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Labour promises free full-fibre broadband internet for all UK

US Rep. Ilhan Omar (D-MN) (L) talks with Speaker of the House Nancy Pelosi (D-CA) during a rally with fellow Democrats before voting on H.R. 1, or the People Act, on the East Steps of the US Capitol on March 08, 2019 in Washington, DC. (AFP photo)
A general view shows the reception area at the BT office headquarters in Singapore on January 4, 2019. / AFP / ROSLAN RAHMAN

Jeremy Corbyn leader of the Labour party, speaking at a meeting in Lancaster, has pledged to provide free full-fibre broadband internet to every home and business in all areas of the UK, should Labour win the general election.

This would involve part-nationalising BT (British Telecom), a major British provider of broadband internet, telephone and television services, and taxing tech companies to pay for the running costs.

The proposed plan would, according to Labour, equate to a monthly saving of around £30 per month for the average British household, which voters should find quite attractive.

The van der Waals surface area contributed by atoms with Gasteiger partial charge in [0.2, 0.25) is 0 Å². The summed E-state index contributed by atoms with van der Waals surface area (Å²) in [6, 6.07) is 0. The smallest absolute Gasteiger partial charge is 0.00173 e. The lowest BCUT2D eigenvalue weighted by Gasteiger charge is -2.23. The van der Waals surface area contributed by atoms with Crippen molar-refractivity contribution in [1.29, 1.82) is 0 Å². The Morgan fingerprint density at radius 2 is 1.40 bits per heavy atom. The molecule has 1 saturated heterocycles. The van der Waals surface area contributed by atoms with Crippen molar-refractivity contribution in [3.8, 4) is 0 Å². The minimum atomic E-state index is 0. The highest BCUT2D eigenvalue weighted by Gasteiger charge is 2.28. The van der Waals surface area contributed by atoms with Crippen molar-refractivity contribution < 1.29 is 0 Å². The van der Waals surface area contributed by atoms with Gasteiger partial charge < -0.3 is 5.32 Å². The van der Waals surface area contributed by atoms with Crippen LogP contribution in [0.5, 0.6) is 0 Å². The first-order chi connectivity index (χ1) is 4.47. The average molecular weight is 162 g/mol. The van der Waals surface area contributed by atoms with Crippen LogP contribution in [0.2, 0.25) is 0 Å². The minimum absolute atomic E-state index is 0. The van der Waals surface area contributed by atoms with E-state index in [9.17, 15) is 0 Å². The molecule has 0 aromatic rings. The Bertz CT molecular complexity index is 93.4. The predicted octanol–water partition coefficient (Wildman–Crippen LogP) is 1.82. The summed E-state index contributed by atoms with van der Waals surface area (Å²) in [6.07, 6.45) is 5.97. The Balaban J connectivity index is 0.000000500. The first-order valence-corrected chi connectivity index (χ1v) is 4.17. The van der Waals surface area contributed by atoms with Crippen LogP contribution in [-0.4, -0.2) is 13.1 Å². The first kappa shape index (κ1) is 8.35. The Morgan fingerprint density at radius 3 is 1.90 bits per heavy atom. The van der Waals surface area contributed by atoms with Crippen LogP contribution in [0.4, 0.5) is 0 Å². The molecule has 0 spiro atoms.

Britain has very low broadband penetration with ten percent or fewer of households connected. In South Korea 98% of all households have access to full-fibre broadband.

John McDonnel, Shadow chancellor, said that the plan, costing £20 billion, would also benefit businesses presently using or developing 5G technology and the underlying infrastructure.

McDonnel went on to explain that, while technology giants like Google and Facebook will be taxed to provide funding for the scheme, they will actually be paying for the very same infrastructure that their own businesses run on.

Boris Johnson, speaking at the launch of the Conservative battle bus in Oldham, derided Labour’s free broadband plan as being nothing more than a “crazed communist scheme”, which unlike his proposed Broadband superfast full-fibre broadband, is bound to fail.

Whoever wins the election in December will, hopefully, attempt to implement their own version of full-fibre broadband for the masses.

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